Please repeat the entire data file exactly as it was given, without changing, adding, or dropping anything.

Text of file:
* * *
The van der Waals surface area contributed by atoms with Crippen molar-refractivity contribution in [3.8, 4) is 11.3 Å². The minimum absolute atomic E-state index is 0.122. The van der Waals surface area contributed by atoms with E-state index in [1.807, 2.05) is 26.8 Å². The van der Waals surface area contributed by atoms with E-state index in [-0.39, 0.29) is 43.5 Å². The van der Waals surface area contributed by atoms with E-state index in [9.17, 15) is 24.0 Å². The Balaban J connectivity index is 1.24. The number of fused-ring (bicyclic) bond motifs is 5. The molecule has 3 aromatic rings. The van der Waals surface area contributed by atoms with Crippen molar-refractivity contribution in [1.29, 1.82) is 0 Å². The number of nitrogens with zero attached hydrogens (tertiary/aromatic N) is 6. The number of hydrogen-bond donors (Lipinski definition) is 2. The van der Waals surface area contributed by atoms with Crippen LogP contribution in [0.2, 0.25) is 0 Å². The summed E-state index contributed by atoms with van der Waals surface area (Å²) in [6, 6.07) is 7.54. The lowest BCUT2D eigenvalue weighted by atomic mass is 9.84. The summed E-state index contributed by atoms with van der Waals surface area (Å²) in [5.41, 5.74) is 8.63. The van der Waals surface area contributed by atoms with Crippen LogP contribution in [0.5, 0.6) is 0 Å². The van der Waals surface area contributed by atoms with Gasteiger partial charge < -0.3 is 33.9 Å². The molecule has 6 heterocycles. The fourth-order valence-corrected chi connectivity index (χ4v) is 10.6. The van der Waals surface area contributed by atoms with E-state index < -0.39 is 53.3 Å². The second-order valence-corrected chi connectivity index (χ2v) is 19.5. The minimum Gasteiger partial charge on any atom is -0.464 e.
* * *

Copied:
The van der Waals surface area contributed by atoms with Crippen molar-refractivity contribution in [3.8, 4) is 11.3 Å². The minimum absolute atomic E-state index is 0.122. The van der Waals surface area contributed by atoms with E-state index in [1.807, 2.05) is 26.8 Å². The van der Waals surface area contributed by atoms with E-state index in [-0.39, 0.29) is 43.5 Å². The van der Waals surface area contributed by atoms with E-state index in [9.17, 15) is 24.0 Å². The Balaban J connectivity index is 1.24. The number of fused-ring (bicyclic) bond motifs is 5. The molecule has 3 aromatic rings. The van der Waals surface area contributed by atoms with Crippen molar-refractivity contribution in [1.29, 1.82) is 0 Å². The number of nitrogens with zero attached hydrogens (tertiary/aromatic N) is 6. The number of hydrogen-bond donors (Lipinski definition) is 2. The van der Waals surface area contributed by atoms with Crippen LogP contribution in [0.2, 0.25) is 0 Å². The summed E-state index contributed by atoms with van der Waals surface area (Å²) in [6, 6.07) is 7.54. The lowest BCUT2D eigenvalue weighted by atomic mass is 9.84. The summed E-state index contributed by atoms with van der Waals surface area (Å²) in [5.41, 5.74) is 8.63. The van der Waals surface area contributed by atoms with Crippen LogP contribution in [0.5, 0.6) is 0 Å². The van der Waals surface area contributed by atoms with Gasteiger partial charge < -0.3 is 33.9 Å². The molecule has 6 heterocycles. The fourth-order valence-corrected chi connectivity index (χ4v) is 10.6. The van der Waals surface area contributed by atoms with E-state index < -0.39 is 53.3 Å². The second-order valence-corrected chi connectivity index (χ2v) is 19.5. The minimum Gasteiger partial charge on any atom is -0.464 e.